Although divisive for some, Passive House (Passivehaus) is now proving its worth as a sustainable and high quality housing and building system that can work well in Australian climates. I had the opportunity to stay one night in Australia’s first Passive House Certified apartment building, The Fern, which was recently completed in the inner Sydney suburb of Redfern.
The 11 one-bedroom apartments are the work of Oliver Steele, who is the architect, builder and developer in this instance.
- Read the full profile on The Fern in The Green List The Fern: These Redfern apartments will change your life, and save a motza
There’s a tall green wall that greets you on entry, and a further nod to biophilia with tactile timber handrails and finishes on the exposed concrete staircases.
The first thing I noticed when entering the apartment was how fresh and clean the air inside was, far better than any apartment I’d ever been in before.
The other thing I picked straight away was the quiet. You can hear the busy four-lane motorway on the street below, but it’s a hum rather than a roar.
It was an unseasonably warm evening, considering it’s only the first week in September (eek), but the interior of the apartment remained a very comfortable 20-24 degrees Celcius the whole time.
Good air quality, comfortable temperature and soundproof interior are features you can expect from all Passive House buildings, along with the less perceptible benefits of low energy use, no pollen (great for those with allergies), no pollutants (including toxic dust particles from car brakes) and no unwanted insect visitors (unless you welcome them in by opening the doors and windows).
All these features come down to the extreme airtightness of the building – something that’s confronting for some in the Australian construction industry because people are taught that “buildings have to breathe” (It’s also worth noting that passive house specifications and calculations are adapted for the local climatic conditions, and won’t pass certification unless they are met).
- Read our investigation into the pro’s and con’s of passive house Passive House and three deep dives: Phil Harris, Erwin Boermans, Daniel Kress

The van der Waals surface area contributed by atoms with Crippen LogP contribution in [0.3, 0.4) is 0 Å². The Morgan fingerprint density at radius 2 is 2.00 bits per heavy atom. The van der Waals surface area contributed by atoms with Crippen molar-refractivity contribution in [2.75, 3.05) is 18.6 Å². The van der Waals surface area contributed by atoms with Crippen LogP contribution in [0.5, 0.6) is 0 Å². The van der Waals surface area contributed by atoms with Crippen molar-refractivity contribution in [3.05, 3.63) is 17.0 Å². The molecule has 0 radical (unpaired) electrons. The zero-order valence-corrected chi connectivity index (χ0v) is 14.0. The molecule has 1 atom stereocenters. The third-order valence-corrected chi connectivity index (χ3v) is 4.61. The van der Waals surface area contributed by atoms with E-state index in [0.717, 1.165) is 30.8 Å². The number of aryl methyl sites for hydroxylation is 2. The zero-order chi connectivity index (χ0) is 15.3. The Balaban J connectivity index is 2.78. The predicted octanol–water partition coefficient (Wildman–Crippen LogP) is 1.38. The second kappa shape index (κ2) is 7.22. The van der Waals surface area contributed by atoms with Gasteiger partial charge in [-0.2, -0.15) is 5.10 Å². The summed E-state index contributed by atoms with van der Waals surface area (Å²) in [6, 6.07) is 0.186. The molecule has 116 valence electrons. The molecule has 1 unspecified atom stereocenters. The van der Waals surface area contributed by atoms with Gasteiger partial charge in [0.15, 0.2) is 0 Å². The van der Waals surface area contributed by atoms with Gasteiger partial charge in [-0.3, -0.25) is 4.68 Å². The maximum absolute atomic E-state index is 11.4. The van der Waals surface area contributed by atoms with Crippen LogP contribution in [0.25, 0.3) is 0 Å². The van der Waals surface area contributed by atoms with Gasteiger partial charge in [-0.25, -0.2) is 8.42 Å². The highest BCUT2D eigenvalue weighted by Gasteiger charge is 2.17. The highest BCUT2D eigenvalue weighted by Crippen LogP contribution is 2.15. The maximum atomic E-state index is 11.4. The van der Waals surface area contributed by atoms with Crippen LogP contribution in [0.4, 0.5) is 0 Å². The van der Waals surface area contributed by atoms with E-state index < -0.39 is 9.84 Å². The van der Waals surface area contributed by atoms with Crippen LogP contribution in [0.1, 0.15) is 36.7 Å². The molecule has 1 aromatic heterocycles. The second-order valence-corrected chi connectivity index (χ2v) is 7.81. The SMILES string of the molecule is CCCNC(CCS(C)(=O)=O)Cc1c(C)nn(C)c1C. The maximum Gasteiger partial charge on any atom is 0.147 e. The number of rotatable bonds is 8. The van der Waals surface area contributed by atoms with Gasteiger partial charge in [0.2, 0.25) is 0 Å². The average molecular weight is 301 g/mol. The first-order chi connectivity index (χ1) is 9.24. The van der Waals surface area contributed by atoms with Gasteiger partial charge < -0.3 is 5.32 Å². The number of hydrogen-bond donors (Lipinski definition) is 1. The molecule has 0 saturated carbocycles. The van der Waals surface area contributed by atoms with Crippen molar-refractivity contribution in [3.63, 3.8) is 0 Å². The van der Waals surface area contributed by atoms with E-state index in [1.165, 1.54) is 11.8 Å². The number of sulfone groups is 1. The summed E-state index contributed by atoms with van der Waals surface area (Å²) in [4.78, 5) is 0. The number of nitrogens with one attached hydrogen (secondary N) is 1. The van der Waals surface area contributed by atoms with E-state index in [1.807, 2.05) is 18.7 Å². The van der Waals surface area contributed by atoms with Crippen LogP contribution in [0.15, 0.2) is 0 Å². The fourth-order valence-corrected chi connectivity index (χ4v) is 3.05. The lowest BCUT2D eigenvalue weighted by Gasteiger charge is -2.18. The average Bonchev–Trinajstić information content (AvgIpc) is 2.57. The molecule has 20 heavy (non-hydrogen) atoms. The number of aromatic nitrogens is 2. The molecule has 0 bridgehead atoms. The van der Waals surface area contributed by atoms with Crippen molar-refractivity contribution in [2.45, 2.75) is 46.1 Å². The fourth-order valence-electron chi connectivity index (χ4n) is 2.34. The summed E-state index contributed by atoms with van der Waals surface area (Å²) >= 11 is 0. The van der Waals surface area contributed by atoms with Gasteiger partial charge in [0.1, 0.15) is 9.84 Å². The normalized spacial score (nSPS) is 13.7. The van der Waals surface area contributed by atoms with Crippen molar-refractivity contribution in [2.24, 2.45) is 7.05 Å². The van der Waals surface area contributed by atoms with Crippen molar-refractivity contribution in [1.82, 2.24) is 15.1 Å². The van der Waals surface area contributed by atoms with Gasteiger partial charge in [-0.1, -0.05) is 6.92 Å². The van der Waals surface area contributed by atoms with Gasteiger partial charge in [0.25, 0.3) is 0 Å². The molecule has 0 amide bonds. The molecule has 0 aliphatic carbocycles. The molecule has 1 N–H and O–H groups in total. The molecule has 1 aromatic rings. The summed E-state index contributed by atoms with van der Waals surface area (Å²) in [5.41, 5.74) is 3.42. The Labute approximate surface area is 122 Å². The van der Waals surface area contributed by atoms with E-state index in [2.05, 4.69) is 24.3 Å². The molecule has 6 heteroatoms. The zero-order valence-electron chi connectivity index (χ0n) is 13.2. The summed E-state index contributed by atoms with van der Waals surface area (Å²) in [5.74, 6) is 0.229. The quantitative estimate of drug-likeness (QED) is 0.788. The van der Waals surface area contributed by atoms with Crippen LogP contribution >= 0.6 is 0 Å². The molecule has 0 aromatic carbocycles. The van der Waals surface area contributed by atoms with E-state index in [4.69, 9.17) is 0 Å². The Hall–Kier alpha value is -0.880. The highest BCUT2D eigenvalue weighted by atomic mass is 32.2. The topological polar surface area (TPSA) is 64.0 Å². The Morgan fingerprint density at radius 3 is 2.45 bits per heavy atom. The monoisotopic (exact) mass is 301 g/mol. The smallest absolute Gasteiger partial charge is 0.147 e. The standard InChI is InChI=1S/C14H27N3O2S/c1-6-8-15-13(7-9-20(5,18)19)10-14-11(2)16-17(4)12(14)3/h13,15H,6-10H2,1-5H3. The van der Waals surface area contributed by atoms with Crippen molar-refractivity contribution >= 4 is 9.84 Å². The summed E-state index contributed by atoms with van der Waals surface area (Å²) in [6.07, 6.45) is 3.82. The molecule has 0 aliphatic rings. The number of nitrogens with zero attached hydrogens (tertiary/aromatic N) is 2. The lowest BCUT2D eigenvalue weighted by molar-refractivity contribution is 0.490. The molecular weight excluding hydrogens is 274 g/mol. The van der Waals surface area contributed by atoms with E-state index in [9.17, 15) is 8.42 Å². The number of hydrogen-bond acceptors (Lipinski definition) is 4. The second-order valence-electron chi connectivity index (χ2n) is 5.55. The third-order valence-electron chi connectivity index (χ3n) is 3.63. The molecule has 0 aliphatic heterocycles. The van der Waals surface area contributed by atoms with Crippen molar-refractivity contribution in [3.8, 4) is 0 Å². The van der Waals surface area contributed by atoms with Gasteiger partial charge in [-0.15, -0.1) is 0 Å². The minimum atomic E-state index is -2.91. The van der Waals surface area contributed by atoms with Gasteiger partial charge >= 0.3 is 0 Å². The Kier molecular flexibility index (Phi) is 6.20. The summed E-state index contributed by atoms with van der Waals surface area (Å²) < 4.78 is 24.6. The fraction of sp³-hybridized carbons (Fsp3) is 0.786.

A few gaps here and there indeed allow fresh air into a building, which is important in Australia’s hot and humid climatic conditions. This works well to a certain point but if you can actually control what air is flowing in and out, then that can be even better.
Key to Passive House is wrapping a vapour permeable membrane and thick blanket around the whole building so it’s insulated and airtight. This is paired with a heat recovery ventilation system.
This system is pretty simple really and needs very little energy to run. It brings constant fresh air into the living areas and bedrooms and exhausts air from the bathrooms and kitchens.
The air coming in flows past the air going out without mixing physically, but the heat (or cool) is drawn from the stale air to the cold air, which is then fed back down into the pipes and into the rooms. The stale air, without the heat or cool, is then funnelled back outside.
The other critical aspect of Passive House is avoiding any thermal bridging, where there’s penetration of the building envelope for pipes or cables, or between the windows and doors, allowing the transferral of outside heat from the exterior building mass into the interior.
The Fern relies on seamless concrete to create an airtight seal (other materials can be used in timber homes though), which remains largely exposed as part of the design. The concrete finishes are complemented by natural materials such as herringbone timber floors, marble benchtops, and stone bath and basin.
Another important component of Passive House is sealable doors and windows. If you’ve been to Europe, you might have seen these high quality contraptions that make a satisfying click in and out of the seal when opened and closed.
These ones have been imported from Europe and weren’t cheap. But the hope is that once the building standard becomes more common in other parts of the world, these parts will be manufactured closer to home and at a lower cost. The rise of the building method in China suggests inexpensive Passive House componentry might not be that far away.
A sound night’s sleep
As someone who sleeps in a bedroom next to a busy road in your average leaky Sydney terrace house, the undisturbed night’s sleep was a real treat. I woke up feeling incredibly refreshed, despite sleeping in a room with the windows closed.
Another misconception with Passive House is that you need to keep the windows and doors closed at all times. But these buildings are also built for cross ventilation, so if you want fresh air you can “see”, you simply open the windows and doors and let the outside in.
There is a small airconditioning unit because passive house dwellings in temperate climates use them for the hot, humid days at the peak of summer to maintain the narrow thermal comfort range.
At the Fern, the systems use just 350 watts, which is enough to cool the entire apartment even during heatwaves and should only need to go on for half an hour or so at a time.
You perhaps wouldn’t notice the fresh air and temperate conditions if you didn’t know to look for them. But the whole notion of comfort in a home is, after all, largely the absence of discomfort.
Passive House might not be the only way to build sustainably but it ticks a number of boxes. On this tricky site, where the optimal orientation wasn’t possible due to a tall building blocking to the north, the Passive House method seems to have been a successful tool in the development of comfortable, low energy homes.